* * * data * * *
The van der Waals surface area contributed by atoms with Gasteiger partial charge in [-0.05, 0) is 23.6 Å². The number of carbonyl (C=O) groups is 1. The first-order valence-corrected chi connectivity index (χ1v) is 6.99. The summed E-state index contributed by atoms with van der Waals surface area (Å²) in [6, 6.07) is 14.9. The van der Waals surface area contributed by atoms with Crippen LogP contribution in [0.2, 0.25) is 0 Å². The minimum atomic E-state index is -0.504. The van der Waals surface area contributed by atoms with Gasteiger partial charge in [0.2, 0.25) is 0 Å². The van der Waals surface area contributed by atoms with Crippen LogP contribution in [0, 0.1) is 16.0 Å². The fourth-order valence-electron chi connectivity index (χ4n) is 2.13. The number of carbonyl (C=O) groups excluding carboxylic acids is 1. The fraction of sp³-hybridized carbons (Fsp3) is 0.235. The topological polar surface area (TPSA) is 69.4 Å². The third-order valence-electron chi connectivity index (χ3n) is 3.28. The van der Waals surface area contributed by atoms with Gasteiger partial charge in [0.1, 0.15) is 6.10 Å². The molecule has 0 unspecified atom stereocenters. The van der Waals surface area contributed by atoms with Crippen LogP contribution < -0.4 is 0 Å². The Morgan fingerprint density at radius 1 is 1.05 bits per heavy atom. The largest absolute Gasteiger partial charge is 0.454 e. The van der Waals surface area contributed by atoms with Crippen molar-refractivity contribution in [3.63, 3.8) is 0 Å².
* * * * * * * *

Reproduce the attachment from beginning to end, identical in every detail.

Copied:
The van der Waals surface area contributed by atoms with Gasteiger partial charge in [-0.05, 0) is 23.6 Å². The number of carbonyl (C=O) groups is 1. The first-order valence-corrected chi connectivity index (χ1v) is 6.99. The summed E-state index contributed by atoms with van der Waals surface area (Å²) in [6, 6.07) is 14.9. The van der Waals surface area contributed by atoms with Crippen LogP contribution in [0.2, 0.25) is 0 Å². The minimum atomic E-state index is -0.504. The van der Waals surface area contributed by atoms with Gasteiger partial charge in [0.2, 0.25) is 0 Å². The van der Waals surface area contributed by atoms with Crippen LogP contribution in [0, 0.1) is 16.0 Å². The fourth-order valence-electron chi connectivity index (χ4n) is 2.13. The number of carbonyl (C=O) groups excluding carboxylic acids is 1. The fraction of sp³-hybridized carbons (Fsp3) is 0.235. The topological polar surface area (TPSA) is 69.4 Å². The third-order valence-electron chi connectivity index (χ3n) is 3.28. The van der Waals surface area contributed by atoms with Gasteiger partial charge in [0.1, 0.15) is 6.10 Å². The molecule has 0 unspecified atom stereocenters. The van der Waals surface area contributed by atoms with Crippen LogP contribution < -0.4 is 0 Å². The Morgan fingerprint density at radius 1 is 1.05 bits per heavy atom. The largest absolute Gasteiger partial charge is 0.454 e. The van der Waals surface area contributed by atoms with Crippen molar-refractivity contribution in [3.63, 3.8) is 0 Å².